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Borrowing spree

Prime Minister Imran Khan has repeatedly criticised the policy of reckless borrowing of the last PML-N government which ballooned the public debt to Rs. 30000 billion. But the Pakistan Tehrik-i-Insaf government has also not succeeded as yet to improve the economic management, particularly the tax collection by the sluggish Inland Revenue Services Department of the Federal Bureau of Revenue (FBR).

The State Bank of Pakistan (SBP) has reported that it had lent Rs.1.43 trillion to the government in the past six months through an easy mode of deficit financing by printing new currency notes. Hence, government borrowing from the central bank shot up five times in July-December 2018 as compared with Rs.288.1 billion in the same period last year. The massive borrowing was necessitated to meet the budgetary shortfall in the wake of additional expenditure and revenue gap. The government has set an ambitious tax collection target of Rs.4.398 trillion for FY 19 to keep its borrowing low. However, FBR has missed the first-half revenue target by Rs.170 billion.

The grim public debt scenario for the current fiscal year had been predicted by the former intelligent and articulate caretaker finance minister Dr. Shamshad Akhtar in July, while speaking at a public debt seminar. She had said that public debt had increased to unsustainable level of R.24.5 trillion or 72 percent of the size of the economy—the highest level in 15 years—due to weak economic management, linking the last political government with current economic mess. Dr. Shamshad had also cautioned that public debt would further increase to 74 percent of the Gross Domestic Product by July 2019. The safe limit of public debt for a country like Pakistan in the current situation is 60 percent of the GDP. She stressed the need for fiscal consolidation by restricting expenditure and enforcing a radical plan of domestic resource mobilization. . She advised, “Manage the debt level, Pakistan has to have a strategy to combat low domestic resource mobalisation and go after tax evaders,” The strategy had worked in President Musharraf era when the number of active tax payers had been increased to 2.4 million which dropped to 1.2 million in PML-N government. Federal Bureau of Revenue FBR does have an authentic data of 3.8 million wealthy people but the data is not being utilised to expand the tax base despite the advice of Word Bank and International Monetary Fund.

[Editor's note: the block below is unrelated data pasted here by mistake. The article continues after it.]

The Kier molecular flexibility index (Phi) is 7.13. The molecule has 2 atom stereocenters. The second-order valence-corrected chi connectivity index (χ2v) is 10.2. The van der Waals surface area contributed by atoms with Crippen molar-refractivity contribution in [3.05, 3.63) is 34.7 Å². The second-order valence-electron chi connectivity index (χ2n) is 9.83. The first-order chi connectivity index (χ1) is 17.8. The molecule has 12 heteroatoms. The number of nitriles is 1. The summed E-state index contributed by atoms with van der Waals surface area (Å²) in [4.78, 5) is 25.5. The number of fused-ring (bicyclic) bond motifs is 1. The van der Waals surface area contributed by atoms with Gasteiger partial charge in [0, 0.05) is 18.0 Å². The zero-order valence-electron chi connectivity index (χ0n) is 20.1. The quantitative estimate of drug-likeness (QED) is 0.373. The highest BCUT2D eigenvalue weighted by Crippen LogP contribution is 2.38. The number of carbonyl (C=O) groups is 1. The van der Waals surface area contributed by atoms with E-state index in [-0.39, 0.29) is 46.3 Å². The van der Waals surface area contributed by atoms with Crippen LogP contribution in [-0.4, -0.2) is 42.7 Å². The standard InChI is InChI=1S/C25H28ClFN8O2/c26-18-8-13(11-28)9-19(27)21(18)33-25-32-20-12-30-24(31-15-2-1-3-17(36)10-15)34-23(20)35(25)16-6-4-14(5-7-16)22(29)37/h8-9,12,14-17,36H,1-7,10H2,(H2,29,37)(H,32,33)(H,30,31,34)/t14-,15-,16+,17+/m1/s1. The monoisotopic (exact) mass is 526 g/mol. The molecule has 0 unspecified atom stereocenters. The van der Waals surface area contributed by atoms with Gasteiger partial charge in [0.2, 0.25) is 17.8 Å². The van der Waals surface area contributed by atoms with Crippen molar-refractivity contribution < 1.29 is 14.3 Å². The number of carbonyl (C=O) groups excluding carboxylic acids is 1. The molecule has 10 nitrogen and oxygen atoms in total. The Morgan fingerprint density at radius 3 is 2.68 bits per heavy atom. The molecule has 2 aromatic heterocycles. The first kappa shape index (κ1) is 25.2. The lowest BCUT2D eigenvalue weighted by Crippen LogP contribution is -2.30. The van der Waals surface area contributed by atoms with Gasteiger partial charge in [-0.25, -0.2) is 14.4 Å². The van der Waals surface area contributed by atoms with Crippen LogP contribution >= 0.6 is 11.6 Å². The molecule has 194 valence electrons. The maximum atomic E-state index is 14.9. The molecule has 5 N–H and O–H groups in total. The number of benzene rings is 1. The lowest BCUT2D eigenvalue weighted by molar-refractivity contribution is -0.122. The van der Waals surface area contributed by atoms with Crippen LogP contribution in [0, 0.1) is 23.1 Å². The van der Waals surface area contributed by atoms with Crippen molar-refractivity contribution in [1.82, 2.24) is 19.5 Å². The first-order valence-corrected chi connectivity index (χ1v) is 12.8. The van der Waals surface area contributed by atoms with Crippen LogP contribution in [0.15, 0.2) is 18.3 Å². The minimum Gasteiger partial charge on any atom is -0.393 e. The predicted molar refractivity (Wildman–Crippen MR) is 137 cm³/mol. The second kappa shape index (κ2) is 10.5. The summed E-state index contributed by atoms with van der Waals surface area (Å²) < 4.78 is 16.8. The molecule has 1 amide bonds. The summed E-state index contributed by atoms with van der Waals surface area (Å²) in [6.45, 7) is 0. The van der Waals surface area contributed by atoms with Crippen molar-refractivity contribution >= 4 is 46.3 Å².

As per the straightforward assessment of Dr. Shamshad Akhtar, weak economic management was a key reason behind such a high debt level and she urged that in future a sensible economic management is needed, if the next government wants to overcome prevailing economic woes of the country. The highest in the world energy input prices decreased the comparative advantage of exports and both its quantum and value went down on a downward trajectory. The one sided Free Trade Agreement (FTA) with China of giving the concession of zero import duty on 35 percent tariff lined and Preferential Trade Agreements with Indonesia and Turkey resulted in$20 billion plus trade deficit with these countries. Ironically, Pakistani exports to these countries were subject of a number of tariff and non-tariff barriers and hence the quantum and value of our exports did not grow.

An enlightened debate continues on the growing public debt and its sustainability in the current macro economic frame work. Borrowing in itself is not a bad fiscal device. It is the mode of spending of the borrowed money that creates risks to the economy. Japan tops the list of heavily borrowing countries as its public debt stands at 253 percent of its GDP. But it borrowed heavily for heavy investment in enhancing the productive capacity of the economy to break the trap of; low economic growth. Greece ranked second in the list which borrowed 180 percent of the GDP. But it spent national debt lavishly on non productive construction activities and was compelled to mortgage national assets and even water supply and postal services with the European banks in addition to reduction in the amount of pension to pensioners and wages of employed workers.

What matters is the paying capacity of the economy for the public debt. The problem with Pakistan is low direct tax revenue, falling exports and home remittances, and extremely low level of foreign direct investment. These factors make it difficult to carry the load of even smaller level of national debt.